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All that glitters...: Diamond rush in Nagaland's coal heartland

A village in the state's Mon district, known for good quality coal, is witnessing a mad rush of diamond hunters after a villager had stumbled upon a glittering stone while farming two days ago.

Published: 27th November 2020 03:42 PM  |   Last Updated: 27th November 2020 07:21 PM   |  A+A-

Nagas wearing face masks as a precautionary measure against the coronavirus walk on a road at sunset in Kohima, capital of Nagaland.

Nagas wearing face masks as a precautionary measure against the coronavirus walk on a road at sunset in Kohima, capital of Nagaland. (Photo | AP)

Express News Service

GUWAHATI: There are no cowboys there nor is it the Wild West, but it is deja vu in a remote corner of Nagaland.

A village in the state's Mon district, known for good quality coal, is witnessing a mad rush of diamond hunters after a villager had stumbled upon a glittering stone while farming two days ago.

Official sources said the locals of Wanching were digging all over in search of the "precious" stones. The district administration is trying to figure out if they are indeed diamonds or merely glittering stones like quartz, sparking off a comedy of errors.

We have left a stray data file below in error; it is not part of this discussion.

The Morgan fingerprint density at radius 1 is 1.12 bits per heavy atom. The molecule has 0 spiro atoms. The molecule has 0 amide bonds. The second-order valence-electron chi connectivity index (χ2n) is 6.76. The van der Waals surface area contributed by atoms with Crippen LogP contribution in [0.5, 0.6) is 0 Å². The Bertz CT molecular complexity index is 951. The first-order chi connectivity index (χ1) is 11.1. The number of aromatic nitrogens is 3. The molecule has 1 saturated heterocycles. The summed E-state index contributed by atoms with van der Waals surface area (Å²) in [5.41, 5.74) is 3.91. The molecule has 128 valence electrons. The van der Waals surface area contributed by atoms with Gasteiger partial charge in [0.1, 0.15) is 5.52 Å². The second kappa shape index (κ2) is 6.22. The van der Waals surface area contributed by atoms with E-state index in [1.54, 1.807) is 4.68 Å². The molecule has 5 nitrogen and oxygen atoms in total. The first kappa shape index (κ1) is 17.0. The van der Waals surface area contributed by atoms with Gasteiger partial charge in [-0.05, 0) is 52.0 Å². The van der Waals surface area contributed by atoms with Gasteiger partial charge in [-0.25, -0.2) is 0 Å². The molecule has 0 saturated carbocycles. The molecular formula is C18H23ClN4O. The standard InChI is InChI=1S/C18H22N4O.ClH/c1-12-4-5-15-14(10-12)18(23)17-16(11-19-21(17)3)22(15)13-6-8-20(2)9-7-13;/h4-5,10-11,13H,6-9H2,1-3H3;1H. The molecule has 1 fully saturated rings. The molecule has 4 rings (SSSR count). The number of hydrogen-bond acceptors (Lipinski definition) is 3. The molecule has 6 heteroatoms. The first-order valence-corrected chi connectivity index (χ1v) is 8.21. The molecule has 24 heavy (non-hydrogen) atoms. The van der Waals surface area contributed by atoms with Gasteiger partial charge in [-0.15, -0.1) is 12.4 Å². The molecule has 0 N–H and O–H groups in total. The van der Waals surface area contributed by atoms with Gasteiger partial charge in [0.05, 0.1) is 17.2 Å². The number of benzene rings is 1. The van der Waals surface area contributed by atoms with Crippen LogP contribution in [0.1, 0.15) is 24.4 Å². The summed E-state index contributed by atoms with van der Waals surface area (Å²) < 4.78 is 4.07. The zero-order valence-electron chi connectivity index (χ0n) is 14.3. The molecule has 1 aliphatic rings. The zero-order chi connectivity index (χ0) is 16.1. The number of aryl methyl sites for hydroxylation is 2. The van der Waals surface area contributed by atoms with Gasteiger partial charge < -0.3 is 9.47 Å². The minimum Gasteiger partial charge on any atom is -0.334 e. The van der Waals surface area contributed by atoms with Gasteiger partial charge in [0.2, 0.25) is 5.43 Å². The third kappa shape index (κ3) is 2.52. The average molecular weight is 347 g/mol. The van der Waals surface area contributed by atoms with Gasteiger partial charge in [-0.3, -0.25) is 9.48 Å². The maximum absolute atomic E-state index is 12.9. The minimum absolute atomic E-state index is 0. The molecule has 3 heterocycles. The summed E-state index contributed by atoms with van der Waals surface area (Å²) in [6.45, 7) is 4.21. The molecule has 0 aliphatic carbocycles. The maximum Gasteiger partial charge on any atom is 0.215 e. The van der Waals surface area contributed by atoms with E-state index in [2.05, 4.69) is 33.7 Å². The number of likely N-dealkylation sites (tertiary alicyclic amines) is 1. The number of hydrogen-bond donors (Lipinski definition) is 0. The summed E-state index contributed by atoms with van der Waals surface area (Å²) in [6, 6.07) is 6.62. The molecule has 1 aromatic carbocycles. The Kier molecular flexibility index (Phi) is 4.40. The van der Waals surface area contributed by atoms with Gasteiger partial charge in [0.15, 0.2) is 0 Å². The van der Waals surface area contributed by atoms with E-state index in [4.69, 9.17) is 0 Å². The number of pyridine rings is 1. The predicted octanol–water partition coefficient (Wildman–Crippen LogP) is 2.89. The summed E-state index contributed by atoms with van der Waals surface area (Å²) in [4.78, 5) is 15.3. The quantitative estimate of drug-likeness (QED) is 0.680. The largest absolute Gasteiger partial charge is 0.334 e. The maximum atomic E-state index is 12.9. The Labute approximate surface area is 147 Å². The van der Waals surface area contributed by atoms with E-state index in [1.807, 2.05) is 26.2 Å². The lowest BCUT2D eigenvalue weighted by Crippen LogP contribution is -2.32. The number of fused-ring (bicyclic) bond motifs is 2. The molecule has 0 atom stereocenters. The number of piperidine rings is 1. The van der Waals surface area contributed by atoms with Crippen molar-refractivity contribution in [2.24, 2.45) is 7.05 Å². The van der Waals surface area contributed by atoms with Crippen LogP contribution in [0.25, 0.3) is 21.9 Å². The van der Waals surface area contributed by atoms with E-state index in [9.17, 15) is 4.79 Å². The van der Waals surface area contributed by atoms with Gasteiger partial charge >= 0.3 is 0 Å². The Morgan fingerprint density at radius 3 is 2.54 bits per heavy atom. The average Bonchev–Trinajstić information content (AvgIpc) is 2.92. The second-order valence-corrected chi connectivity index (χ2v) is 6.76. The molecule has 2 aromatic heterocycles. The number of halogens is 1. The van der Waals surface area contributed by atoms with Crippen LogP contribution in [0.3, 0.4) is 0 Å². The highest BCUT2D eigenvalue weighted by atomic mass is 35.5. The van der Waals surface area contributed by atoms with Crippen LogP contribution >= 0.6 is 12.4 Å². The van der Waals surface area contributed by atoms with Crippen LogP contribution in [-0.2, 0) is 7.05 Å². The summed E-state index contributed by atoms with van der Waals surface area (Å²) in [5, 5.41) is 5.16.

"The discovery of four-five glittering stones has excited the villagers so much that they are digging all over. The stones were found too close to the surface and the chances of them being diamonds appear remote," Mon District Magistrate Thavaseelan K told The New Indian Express

He said a team from the state's Geology and Mining Department would visit the site next week to conduct an investigation. It is a mix of private and community-owned land where the crystal-like stones were found. 

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"There are coal and petroleum deposits in Nagaland. This is the same area where coal is also found," Thavaseelan added. 

Tonyei Angh, who is the chairman of Wanching village, too believed the stones found were not diamonds.

"The person, who found a stone, went home and told his family and friends about it, triggering an excitement. However, we feel it was not diamond as we managed to break it into pieces with a hammer. We all know diamond is not fragile," Angh said. 

Not just the villagers, even Army and Assam Rifles personnel visited the site to find out if the stones were indeed diamonds, he said. 

The village council is certain that these were not diamonds. It directed villagers to refrain from circulating "fake news" through social media platforms.
 



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